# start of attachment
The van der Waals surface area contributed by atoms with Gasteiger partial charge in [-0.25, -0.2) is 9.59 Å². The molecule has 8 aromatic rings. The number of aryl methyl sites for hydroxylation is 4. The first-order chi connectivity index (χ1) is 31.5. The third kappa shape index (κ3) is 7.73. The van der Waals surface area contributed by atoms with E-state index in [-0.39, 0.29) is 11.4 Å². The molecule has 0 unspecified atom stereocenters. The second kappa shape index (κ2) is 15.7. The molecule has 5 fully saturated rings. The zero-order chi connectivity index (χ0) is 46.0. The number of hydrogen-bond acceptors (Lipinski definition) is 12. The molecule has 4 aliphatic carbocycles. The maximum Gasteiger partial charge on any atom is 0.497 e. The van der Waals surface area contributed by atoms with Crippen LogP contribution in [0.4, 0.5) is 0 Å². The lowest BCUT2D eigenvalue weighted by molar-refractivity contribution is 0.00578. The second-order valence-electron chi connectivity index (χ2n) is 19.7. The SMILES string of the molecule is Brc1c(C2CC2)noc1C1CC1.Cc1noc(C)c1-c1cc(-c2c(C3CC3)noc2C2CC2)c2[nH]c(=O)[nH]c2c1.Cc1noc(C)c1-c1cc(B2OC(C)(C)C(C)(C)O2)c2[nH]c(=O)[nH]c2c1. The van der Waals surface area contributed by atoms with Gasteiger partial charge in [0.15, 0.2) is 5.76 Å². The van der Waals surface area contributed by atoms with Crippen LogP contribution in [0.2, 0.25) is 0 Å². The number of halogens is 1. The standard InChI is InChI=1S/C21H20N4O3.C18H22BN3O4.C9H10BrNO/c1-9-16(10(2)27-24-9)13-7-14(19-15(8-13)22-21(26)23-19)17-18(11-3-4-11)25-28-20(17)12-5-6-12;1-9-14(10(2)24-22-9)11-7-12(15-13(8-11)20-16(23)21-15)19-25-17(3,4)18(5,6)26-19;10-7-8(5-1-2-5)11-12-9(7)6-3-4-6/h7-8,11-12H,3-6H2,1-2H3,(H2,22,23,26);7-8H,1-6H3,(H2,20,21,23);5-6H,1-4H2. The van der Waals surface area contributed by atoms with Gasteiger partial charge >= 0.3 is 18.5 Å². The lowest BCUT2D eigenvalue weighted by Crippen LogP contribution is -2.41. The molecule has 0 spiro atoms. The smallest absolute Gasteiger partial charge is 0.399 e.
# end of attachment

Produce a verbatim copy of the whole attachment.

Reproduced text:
The van der Waals surface area contributed by atoms with Gasteiger partial charge in [-0.25, -0.2) is 9.59 Å². The molecule has 8 aromatic rings. The number of aryl methyl sites for hydroxylation is 4. The first-order chi connectivity index (χ1) is 31.5. The third kappa shape index (κ3) is 7.73. The van der Waals surface area contributed by atoms with E-state index in [-0.39, 0.29) is 11.4 Å². The molecule has 0 unspecified atom stereocenters. The second kappa shape index (κ2) is 15.7. The molecule has 5 fully saturated rings. The zero-order chi connectivity index (χ0) is 46.0. The number of hydrogen-bond acceptors (Lipinski definition) is 12. The molecule has 4 aliphatic carbocycles. The maximum Gasteiger partial charge on any atom is 0.497 e. The van der Waals surface area contributed by atoms with Crippen LogP contribution in [0.4, 0.5) is 0 Å². The lowest BCUT2D eigenvalue weighted by molar-refractivity contribution is 0.00578. The second-order valence-electron chi connectivity index (χ2n) is 19.7. The SMILES string of the molecule is Brc1c(C2CC2)noc1C1CC1.Cc1noc(C)c1-c1cc(-c2c(C3CC3)noc2C2CC2)c2[nH]c(=O)[nH]c2c1.Cc1noc(C)c1-c1cc(B2OC(C)(C)C(C)(C)O2)c2[nH]c(=O)[nH]c2c1. The van der Waals surface area contributed by atoms with Gasteiger partial charge in [0.15, 0.2) is 5.76 Å². The van der Waals surface area contributed by atoms with Crippen LogP contribution in [0.2, 0.25) is 0 Å². The number of halogens is 1. The standard InChI is InChI=1S/C21H20N4O3.C18H22BN3O4.C9H10BrNO/c1-9-16(10(2)27-24-9)13-7-14(19-15(8-13)22-21(26)23-19)17-18(11-3-4-11)25-28-20(17)12-5-6-12;1-9-14(10(2)24-22-9)11-7-12(15-13(8-11)20-16(23)21-15)19-25-17(3,4)18(5,6)26-19;10-7-8(5-1-2-5)11-12-9(7)6-3-4-6/h7-8,11-12H,3-6H2,1-2H3,(H2,22,23,26);7-8H,1-6H3,(H2,20,21,23);5-6H,1-4H2. The van der Waals surface area contributed by atoms with Gasteiger partial charge >= 0.3 is 18.5 Å². The lowest BCUT2D eigenvalue weighted by Crippen LogP contribution is -2.41. The molecule has 0 spiro atoms. The smallest absolute Gasteiger partial charge is 0.399 e.